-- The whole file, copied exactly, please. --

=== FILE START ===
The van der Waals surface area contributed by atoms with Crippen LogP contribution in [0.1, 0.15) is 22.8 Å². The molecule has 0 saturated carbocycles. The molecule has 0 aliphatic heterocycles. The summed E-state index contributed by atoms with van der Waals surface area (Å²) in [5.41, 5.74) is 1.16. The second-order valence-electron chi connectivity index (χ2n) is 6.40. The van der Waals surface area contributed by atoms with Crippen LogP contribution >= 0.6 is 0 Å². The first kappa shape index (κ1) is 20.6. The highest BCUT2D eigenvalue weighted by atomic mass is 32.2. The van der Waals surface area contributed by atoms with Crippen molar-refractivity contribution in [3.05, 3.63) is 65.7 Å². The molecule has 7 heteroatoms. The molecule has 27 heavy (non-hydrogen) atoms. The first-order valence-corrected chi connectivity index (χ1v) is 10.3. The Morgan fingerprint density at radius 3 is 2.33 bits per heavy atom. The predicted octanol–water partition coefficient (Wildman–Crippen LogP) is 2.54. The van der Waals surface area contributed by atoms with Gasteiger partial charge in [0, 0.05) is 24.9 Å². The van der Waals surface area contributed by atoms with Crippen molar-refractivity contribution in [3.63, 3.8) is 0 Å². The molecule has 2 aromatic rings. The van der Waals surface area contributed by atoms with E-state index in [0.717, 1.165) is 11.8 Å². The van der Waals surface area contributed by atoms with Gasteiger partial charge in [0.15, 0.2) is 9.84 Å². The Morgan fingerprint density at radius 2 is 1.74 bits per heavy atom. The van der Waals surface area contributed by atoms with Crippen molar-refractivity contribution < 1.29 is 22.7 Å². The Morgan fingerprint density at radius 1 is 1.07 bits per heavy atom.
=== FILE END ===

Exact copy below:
The van der Waals surface area contributed by atoms with Crippen LogP contribution in [0.1, 0.15) is 22.8 Å². The molecule has 0 saturated carbocycles. The molecule has 0 aliphatic heterocycles. The summed E-state index contributed by atoms with van der Waals surface area (Å²) in [5.41, 5.74) is 1.16. The second-order valence-electron chi connectivity index (χ2n) is 6.40. The van der Waals surface area contributed by atoms with Crippen LogP contribution >= 0.6 is 0 Å². The first kappa shape index (κ1) is 20.6. The highest BCUT2D eigenvalue weighted by atomic mass is 32.2. The van der Waals surface area contributed by atoms with Crippen molar-refractivity contribution in [3.05, 3.63) is 65.7 Å². The molecule has 7 heteroatoms. The molecule has 27 heavy (non-hydrogen) atoms. The first-order valence-corrected chi connectivity index (χ1v) is 10.3. The Morgan fingerprint density at radius 3 is 2.33 bits per heavy atom. The predicted octanol–water partition coefficient (Wildman–Crippen LogP) is 2.54. The van der Waals surface area contributed by atoms with Gasteiger partial charge in [0, 0.05) is 24.9 Å². The van der Waals surface area contributed by atoms with Crippen molar-refractivity contribution in [3.63, 3.8) is 0 Å². The molecule has 2 aromatic rings. The van der Waals surface area contributed by atoms with E-state index in [0.717, 1.165) is 11.8 Å². The van der Waals surface area contributed by atoms with Gasteiger partial charge in [0.15, 0.2) is 9.84 Å². The Morgan fingerprint density at radius 2 is 1.74 bits per heavy atom. The van der Waals surface area contributed by atoms with Crippen molar-refractivity contribution < 1.29 is 22.7 Å². The Morgan fingerprint density at radius 1 is 1.07 bits per heavy atom.